Ours is a world that reveres power, that ignores wisdom, that afflicts the poor, that kills the innocents.  We are people who seek salvation in walling ourselves off from each other. We are a people who seek to get ahead by climbing over the vulnerable in our midst.  We long for palaces and other signs of wealth instead of the humble and ordinary ways in which God’s will is done.  We put our faith in human promises when prophets proclaim another way. We ignore the question that the Christ Child puts to each of us – what else should I do to live as God intends?

And then confident of God’s faithful promise of forgiveness and reconciliation, we move forward by another way.  Perhaps we listen to the call of prophets like African-American theologian Howard Thurman, who wrote this call to action:

“Now the Work of Christmas Begins”

When the song of the angels is stilled,
when the star in the sky is gone,
when the kings and princes are home,
when the shepherds are back with their flocks,
the work of Christmas begins:
to find the lost,
to heal the broken,
to feed the hungry,
to release the prisoner,
to rebuild the nations,
to bring peace among the people,
to make music in the heart.

Or perhaps our way forward – what we will do with our one wild and precious life – is to see the world with new eyes this Epiphany.

  • To say Yes when the world says No – did you know that research shows that it takes five affirming comments to overcome one critical word?  How will you say yes to your friends and neighbors, to those you disagree with, to the strangers in our midst, to the most vulnerable in our community, so that your affirming words might lift their hearts and bodies and spirits?
  • To seek abundance in a world marked by the cynicism of scarcity – do we understand that abundance is much more about how we overcome the fear and anxiety of having to share what we have than it is about having more?  There is plenty to go around – thanks be to God  – so how will we marshal the courage and imagination and resolve to share it wisely with all God’s creation?
  • To be beacons of hope and joy in a world filled with fear and darkness – recall that wonderful line from Leonard Cohen’s “Anthem”: “There is a crack in everything.  That’s how the light gets in.” Epiphany calls us to be the light of the world – to recognize that in all of its brokenness, all of its cracks, the world so needs the light of hope and joy that shines through us.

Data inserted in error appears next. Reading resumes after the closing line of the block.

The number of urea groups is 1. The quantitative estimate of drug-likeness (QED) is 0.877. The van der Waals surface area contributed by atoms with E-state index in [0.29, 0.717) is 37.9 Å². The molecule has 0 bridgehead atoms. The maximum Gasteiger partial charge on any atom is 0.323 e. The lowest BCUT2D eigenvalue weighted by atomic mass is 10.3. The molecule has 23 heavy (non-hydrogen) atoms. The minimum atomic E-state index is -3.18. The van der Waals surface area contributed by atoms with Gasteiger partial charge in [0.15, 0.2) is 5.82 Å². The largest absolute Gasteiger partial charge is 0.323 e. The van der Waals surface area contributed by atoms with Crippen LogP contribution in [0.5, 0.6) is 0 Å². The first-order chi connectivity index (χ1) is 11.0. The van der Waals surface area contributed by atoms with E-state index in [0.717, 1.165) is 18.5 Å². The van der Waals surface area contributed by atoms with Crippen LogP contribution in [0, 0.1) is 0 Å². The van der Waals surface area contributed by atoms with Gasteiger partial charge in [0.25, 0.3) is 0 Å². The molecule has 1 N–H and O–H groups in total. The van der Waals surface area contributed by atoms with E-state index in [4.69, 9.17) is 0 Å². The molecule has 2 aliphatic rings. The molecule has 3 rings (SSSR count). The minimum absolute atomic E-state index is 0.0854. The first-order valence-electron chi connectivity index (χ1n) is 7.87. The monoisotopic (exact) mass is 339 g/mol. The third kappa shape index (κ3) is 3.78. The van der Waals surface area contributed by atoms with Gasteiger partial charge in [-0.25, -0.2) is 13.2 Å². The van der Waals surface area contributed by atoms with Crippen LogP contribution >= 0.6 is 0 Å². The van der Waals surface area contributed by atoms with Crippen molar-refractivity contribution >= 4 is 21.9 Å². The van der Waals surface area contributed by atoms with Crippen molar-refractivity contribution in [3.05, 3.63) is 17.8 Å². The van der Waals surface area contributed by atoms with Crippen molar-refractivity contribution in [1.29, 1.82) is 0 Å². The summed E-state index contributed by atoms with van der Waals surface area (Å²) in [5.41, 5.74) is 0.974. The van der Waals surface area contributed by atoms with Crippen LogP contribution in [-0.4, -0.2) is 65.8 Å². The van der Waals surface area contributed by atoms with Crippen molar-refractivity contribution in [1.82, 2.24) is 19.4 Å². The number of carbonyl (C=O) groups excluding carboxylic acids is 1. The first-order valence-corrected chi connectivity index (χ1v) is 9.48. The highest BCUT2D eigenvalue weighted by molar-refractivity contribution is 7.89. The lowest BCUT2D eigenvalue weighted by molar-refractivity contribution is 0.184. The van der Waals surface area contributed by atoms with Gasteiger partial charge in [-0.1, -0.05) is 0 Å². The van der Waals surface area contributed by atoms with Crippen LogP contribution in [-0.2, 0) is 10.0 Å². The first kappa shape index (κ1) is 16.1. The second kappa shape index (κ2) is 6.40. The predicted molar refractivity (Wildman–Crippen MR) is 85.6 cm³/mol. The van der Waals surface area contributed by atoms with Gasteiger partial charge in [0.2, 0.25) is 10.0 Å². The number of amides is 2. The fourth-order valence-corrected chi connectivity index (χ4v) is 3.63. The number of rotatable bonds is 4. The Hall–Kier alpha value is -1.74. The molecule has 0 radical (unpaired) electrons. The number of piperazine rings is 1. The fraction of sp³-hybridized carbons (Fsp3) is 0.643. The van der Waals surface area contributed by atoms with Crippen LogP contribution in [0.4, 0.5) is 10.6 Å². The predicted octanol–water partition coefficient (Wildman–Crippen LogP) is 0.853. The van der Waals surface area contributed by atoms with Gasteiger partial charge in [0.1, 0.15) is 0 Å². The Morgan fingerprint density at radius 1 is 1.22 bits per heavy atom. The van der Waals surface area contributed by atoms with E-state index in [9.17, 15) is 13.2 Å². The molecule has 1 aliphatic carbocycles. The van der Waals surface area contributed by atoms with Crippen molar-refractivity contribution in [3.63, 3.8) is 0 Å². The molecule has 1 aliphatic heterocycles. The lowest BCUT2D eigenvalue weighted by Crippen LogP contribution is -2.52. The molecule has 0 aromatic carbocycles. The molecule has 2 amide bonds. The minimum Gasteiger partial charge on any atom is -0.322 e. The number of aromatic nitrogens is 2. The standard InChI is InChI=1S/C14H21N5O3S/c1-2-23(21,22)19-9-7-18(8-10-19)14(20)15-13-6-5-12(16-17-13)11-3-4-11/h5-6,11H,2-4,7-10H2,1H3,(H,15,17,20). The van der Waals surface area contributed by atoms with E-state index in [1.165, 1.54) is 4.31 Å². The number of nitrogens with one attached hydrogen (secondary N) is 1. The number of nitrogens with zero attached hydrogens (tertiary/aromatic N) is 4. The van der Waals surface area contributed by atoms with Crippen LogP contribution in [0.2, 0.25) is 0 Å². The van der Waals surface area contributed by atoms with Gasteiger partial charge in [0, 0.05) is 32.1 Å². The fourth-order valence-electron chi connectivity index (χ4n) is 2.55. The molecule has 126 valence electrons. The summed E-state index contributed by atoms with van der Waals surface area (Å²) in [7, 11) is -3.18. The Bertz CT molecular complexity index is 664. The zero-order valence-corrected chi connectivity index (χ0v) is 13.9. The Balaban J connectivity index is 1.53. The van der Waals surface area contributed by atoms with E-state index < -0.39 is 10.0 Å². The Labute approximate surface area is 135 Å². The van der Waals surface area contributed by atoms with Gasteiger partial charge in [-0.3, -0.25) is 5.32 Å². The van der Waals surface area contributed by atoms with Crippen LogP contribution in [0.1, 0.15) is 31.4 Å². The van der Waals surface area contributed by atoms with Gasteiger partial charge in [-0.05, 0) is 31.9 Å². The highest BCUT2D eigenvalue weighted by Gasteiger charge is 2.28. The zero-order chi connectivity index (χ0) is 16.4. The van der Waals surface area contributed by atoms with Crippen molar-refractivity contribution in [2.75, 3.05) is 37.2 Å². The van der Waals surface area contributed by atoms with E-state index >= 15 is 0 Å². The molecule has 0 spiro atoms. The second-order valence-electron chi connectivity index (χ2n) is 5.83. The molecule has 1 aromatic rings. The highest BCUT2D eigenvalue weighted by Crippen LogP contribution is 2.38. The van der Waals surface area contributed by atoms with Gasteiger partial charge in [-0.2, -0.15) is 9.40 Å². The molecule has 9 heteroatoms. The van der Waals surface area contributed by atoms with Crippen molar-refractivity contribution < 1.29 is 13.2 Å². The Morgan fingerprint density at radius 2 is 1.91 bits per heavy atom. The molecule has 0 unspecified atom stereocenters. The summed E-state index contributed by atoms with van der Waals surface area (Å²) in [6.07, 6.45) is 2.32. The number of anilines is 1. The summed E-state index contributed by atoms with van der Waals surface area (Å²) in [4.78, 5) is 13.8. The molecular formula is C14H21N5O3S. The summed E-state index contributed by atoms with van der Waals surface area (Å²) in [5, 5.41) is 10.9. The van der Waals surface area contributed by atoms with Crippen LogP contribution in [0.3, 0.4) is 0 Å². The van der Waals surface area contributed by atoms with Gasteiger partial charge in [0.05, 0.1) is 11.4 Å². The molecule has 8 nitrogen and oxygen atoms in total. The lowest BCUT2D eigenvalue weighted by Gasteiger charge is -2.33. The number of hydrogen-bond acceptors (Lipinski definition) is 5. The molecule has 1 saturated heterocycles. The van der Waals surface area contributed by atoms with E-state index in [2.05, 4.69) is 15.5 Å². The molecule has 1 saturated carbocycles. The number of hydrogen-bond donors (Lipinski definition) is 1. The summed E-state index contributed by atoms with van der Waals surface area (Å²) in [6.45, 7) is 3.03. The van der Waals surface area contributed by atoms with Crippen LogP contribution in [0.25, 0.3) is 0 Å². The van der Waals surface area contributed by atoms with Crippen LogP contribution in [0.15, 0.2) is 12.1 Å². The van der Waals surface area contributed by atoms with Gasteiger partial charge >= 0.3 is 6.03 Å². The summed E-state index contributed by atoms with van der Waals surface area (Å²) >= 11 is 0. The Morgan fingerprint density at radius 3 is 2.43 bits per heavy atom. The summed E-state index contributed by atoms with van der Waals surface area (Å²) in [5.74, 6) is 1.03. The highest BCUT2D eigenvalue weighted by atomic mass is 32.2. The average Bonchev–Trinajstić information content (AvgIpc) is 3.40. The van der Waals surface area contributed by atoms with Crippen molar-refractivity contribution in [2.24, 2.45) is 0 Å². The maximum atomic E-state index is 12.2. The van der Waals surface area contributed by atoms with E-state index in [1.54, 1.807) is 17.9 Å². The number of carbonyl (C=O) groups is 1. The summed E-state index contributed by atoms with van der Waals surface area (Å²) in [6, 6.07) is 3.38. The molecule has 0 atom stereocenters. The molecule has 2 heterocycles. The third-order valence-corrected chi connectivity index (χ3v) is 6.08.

How about instead of New Year’s resolutions, our task as God’s faithful people this Epiphany season is to renew our baptismal promises – to explore what else shall I do, to seek another way home, to know that God in Christ Jesus has comes into our midst so that all of the world might be redeemed by God’s loving grace and our faithful service.  May it be so.

Standing Alongside Our Somali Community

Our hearts are broken by the tragedy in Mogadishu this weekend, as we walk alongside all those who are grieving. The attacks were the deadliest in decades and have affected communities around the globe, on our campus, and in our own neighborhood.  

This evening, Augsburg’s Campus Ministry and Muslim Student Association will offer a space for reflection and healing from 5 to 6 p.m. in Hoversten Chapel. All are invited for prayer, followed by fellowship and Somali tea. In addition, Jummah (Friday Prayer) will be extended to include prayers for Mogadishu. It will be held from 1:30 to 2:30pm in Hoversten Chapel.

We stand with all our students, alumni, staff, faculty, and neighbors who have lost loved ones during this time of grief and sorrow.

Supporting DACA Students and Our Nation

Over the Labor Day weekend, I received numerous communications from higher education leaders across the nation, calling on us to urge our elected representatives and policymakers to continue the Deferred Action for Childhood Arrivals (DACA) and to pursue legislation to create more lasting solutions. Augsburg stands firmly in support of these efforts.

Throughout its nearly 150-year history, Augsburg has always engaged and taught the “students right in front of us.” In the early years, these students were from Norwegian immigrant populations. Over the decades, Augsburg has grown to serve a shifting profile of students of diverse backgrounds and experiences.

In the past 15 years we have had the privilege to meet the so-called “Dreamers,” remarkable young people who grew up in this country because their parents moved here to seek a better life. Our undocumented and DACA students have astounded us with their intellect, their work ethic and perseverance, and their service to our communities.